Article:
1997 Sarkar, Brown Graphical fisheye views distance radial
1997 Edelsbrunner, Waupotitsch Combinatorial-based approach area contiguous with distortion
1998 Kocmoud, House Constraint-based approach area contiguous with distortion
2003 Keim, North, Panse Cartodraw area contiguous with distortion
2003 Keim, North, Panse HistoScale area contiguous with distortion
2004 Gastner, Newman Diffusion-based method area contiguous with distortion
2004 Sluga Lastna tehnika za izdelavo anamorfoz area contiguous with distortion
2004 Helimann, Keim et al. RecMap area contiguous no (rectangles)
2005 Keim, North, Panse Medial-axis-based cartograms area contiguous with distortion
2007 van Kreveld, Speckmann Rectangular Cartogram area contiguous no (rectangles)
2009 Heriques, Bação, Lobo Carto-SOM area contiguous with distortion
2014 B. S. Daya Sagar Mathematical Morphology-Based Cartograms area contiguous with distortion in local shapes and with no distortion in global shape

See also[edit]

References[edit]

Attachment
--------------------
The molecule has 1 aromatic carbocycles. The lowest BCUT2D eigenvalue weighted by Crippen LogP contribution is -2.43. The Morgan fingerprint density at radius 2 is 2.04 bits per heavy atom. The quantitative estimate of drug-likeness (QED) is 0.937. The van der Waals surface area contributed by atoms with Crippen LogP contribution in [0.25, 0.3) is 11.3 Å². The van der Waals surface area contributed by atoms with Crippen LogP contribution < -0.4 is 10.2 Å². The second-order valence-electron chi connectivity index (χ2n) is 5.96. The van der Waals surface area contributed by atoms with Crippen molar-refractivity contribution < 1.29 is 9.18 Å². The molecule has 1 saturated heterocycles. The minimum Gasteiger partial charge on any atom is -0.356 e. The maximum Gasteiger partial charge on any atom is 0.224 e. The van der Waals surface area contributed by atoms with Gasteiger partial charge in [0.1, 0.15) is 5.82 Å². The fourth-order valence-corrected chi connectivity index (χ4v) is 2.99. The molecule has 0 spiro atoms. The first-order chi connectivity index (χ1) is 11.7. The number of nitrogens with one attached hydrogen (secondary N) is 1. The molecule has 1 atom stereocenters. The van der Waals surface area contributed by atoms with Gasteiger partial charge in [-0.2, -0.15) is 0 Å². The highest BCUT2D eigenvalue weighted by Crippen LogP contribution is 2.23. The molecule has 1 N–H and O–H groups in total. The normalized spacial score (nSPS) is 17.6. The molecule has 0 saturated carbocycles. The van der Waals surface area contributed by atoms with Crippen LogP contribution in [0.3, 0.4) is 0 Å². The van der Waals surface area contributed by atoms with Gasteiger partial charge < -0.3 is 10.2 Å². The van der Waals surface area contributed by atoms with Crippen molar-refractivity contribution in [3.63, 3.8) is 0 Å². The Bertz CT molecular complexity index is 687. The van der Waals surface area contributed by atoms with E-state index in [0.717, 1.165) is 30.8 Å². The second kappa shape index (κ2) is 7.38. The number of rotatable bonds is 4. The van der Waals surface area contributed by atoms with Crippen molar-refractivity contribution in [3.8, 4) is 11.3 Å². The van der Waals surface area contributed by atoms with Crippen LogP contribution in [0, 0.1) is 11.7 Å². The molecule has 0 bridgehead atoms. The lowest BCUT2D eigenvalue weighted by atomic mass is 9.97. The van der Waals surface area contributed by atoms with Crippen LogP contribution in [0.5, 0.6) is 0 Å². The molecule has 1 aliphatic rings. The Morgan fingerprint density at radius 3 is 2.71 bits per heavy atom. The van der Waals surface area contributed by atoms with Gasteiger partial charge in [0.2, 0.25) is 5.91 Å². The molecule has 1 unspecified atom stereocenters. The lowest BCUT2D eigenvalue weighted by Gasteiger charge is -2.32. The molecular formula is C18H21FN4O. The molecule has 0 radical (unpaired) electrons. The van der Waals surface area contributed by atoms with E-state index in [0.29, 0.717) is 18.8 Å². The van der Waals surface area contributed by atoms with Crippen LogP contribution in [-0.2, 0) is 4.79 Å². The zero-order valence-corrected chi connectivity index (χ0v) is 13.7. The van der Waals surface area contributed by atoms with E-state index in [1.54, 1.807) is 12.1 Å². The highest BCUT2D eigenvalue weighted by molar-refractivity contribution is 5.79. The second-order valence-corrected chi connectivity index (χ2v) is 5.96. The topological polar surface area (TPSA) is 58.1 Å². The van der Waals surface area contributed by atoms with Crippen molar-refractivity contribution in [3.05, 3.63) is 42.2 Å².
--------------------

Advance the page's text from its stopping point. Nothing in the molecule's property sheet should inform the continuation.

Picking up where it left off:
1. ^ Johnson (2008-12-08). "Early cartograms". indiemaps.com/blog. Retrieved 2012-08-17. 
  2. ^ Michael T. Gastner; Mark E. J. Newman (2004). "Diffusion-based method for producing density equalizing maps". Proceedings of the National Academy of Sciences 101 (20): 7499–7504. arXiv:physics/0401102. Bibcode:2004PNAS..101.7499G. doi:10.1073/pnas.0400280101. PMC 419634. PMID 15136719. 
  3. ^ Gallery of Data Visualization - Bright Ideas
  4. ^ UNEP GRID Ardenal: Anamorphic Maps
  5. ^ Johnson (2011-02-22). "Noncontiguous cartograms in OpenLayers and Polymaps". indiemaps.com/blog. Retrieved 2012-08-17. 
  6. ^ Cowan, Sarah; Doyle, Stephen; Heffron, Drew (2008-11-02), "Op-Chart: How Much Is Your Vote Worth?", New York Times, retrieved 2012-08-17 
  7. ^ Worldmapper:The world as you've never seen it before
  8. ^ ScapeToad
  9. ^ The Art of Software: Cartogram Crash Course
  10. ^ Cart: Computer software for making cartograms
  11. ^ Cartogram Geoprocessing Tool version 2
  12. ^ Hennig, Benjamin D.; Pritchard, John; Ramsden, Mark; Dorling, Danny, "Remapping the World's Population: Visualizing data using cartograms", ArcUser (Winter 2010): 66–69 

Further reading[edit]

External links[edit]